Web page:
Research helps cities plan street sweeping, reduce stormwater pollution in a changing climate

A tree-lined neighborhood street with bright fall colors
Photo: Shutterstock

Urban runoff pollution has traditionally been captured using an “end-of-pipe” approach—by catching runoff toward the end of its journey using practices such as stormwater ponds and infiltration basins. There is, however, a lot of untapped potential in “source reduction” methods, which aim to prevent pollutants from ever entering the stormwater system.

A series of three projects involving U of M researchers has studied the potential of using street sweeping to clean up “gross solids”—the sticks, leaves, pollen, dirt, pebbles, and other large materials that drop into storm drains. These materials can leach pollutants such as nitrogen and phosphorous into the stormwater system.

The first project was led by Research Professor Larry Baker from the Department of Bioproducts and Biosystems Engineering and Professor Sarah Hobbie from the Department of Ecology, Evolution, and Behavior. It was funded by the Minnesota Pollution Control Agency (MPCA) and the Environmental Protection Agency and conducted in collaboration with the City of Prior Lake.

The goal, Baker says, was to quantify the removal of nutrients such as phosphorous and nitrogen by street sweeping and determine whether enhanced street sweeping—up to four times per month—could reduce urban runoff pollution at its source.

“While this seems eminently sensible—potentially more effective, cheaper, and fairer—there had been surprisingly little research to learn how to implement source-reduction approaches,” Baker says.

Over the course of two years (2013–2014), the researchers collected around 400 samples from sweeping operations in Prior Lake. They found that the amount of nutrients directly relates to the fraction of tree canopy over the streets. Spring and fall were found to generally produce higher nutrient loads, likely due to pollen and dead leaves.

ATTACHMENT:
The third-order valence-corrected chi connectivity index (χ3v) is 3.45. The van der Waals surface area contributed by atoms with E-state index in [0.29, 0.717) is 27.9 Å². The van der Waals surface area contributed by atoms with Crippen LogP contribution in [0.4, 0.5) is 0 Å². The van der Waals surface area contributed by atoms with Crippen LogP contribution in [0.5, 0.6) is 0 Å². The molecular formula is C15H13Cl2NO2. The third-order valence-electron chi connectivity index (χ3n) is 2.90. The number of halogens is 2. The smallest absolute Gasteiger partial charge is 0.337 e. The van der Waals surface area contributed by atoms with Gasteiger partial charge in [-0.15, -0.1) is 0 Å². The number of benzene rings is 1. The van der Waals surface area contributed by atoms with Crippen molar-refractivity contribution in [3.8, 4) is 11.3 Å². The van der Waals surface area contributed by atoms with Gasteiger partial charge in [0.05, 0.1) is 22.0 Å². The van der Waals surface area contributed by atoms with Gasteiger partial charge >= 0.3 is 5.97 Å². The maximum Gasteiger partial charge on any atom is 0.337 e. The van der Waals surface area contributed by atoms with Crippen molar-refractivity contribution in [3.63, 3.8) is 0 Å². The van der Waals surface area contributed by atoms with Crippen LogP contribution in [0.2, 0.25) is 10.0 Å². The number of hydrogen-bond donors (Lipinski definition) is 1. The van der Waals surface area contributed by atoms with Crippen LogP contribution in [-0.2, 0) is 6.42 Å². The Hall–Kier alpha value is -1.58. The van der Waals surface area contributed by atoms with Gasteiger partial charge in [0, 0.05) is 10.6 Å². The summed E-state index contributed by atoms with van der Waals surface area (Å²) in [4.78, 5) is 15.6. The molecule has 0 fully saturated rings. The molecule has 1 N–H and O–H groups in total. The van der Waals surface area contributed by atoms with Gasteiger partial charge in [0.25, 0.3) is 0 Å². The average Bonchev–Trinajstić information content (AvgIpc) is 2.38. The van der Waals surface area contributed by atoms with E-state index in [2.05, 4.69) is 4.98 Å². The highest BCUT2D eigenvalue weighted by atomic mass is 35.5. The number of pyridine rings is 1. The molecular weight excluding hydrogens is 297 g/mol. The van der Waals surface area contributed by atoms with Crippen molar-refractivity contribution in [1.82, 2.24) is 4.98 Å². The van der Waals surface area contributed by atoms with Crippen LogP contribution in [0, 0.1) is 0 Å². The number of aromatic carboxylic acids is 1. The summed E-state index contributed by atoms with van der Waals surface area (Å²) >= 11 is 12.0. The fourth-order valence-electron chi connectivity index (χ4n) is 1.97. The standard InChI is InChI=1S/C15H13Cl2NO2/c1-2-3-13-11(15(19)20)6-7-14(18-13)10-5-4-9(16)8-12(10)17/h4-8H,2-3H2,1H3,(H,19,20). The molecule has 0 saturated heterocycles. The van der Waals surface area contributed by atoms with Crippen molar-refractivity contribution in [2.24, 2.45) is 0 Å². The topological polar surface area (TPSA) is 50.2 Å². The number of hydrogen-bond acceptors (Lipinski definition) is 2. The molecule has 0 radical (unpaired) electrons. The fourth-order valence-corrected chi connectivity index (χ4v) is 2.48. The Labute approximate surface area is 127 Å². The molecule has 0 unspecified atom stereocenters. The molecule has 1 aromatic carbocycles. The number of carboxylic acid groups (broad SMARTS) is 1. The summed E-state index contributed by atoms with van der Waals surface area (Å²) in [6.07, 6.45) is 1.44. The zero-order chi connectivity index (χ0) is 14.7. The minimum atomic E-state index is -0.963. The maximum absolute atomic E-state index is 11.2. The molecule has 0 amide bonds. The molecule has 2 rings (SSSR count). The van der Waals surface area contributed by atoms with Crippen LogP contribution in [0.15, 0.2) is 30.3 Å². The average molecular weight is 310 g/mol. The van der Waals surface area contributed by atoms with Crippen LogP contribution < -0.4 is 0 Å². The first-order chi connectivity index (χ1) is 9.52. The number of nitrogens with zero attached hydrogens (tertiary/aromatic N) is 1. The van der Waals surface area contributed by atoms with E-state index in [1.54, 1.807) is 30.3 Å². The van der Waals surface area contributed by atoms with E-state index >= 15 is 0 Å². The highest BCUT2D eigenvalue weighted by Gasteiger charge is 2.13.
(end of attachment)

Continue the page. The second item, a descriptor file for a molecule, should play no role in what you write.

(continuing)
Street sweeper truck cleaning leaves off the street
Street sweeping in Prior Lake, Minnesota

Using this data, the researchers were able to develop a Street-Sweeping Planning Calculator. The tool enables cities to estimate nutrient removal from their streets and calculate the cost of various sweeping scenarios. “It’s designed to be used within the street department without consultants,” Baker notes.

A follow-up study was conducted in 2020 to collect more data and design a second calculator tool that cities can use to get phosphorous reduction credits. “If you’re in the stormwater management business, it’s fairly important, because these are the numbers you can take to the MPCA and say, ‘We’re doing what’s required of us,’” Baker says.

This study included collaborators from the MPCA and the U of M (Hobbie and Baker, along with Professor Jacques Finlay from the Department of Ecology, Evolution, and Behavior), and it was funded by the Minnesota Stormwater Research Council (MSRC). The data was developed into a spreadsheet calculator by the engineering services company Tetra Tech.

Baker and Finlay are now working with Assistant Research Professor John Chapman from the Department of Bioproducts and Biosystems Engineering to understand how these gross solids move down streets into rain gardens and stormwater catch basins. This project is also funded by the MSRC.

“The next step,” Baker says, “is to integrate knowledge from the three projects and enable stormwater managers to reduce the inputs of nutrients from gross solids to our urban lakes and streams.”

The effects of climate change will also need to be considered, Baker says. Data describing gross stormwater pollutants will need to be further studied as climate change alters the dynamics of storms and runoff. The Minnesota DNR has reported dramatic increases in 1-inch and 3-inch rainfall events, and climate projections indicate that these big rains will continue increasing into the future.

“We’re going to have more of this stuff washing in, and it’s going to change the dynamics of gross solids,” Baker predicts.

Baker presented his findings during a 2021 CTS webinar on October 13.

Writer: Sophia Koch


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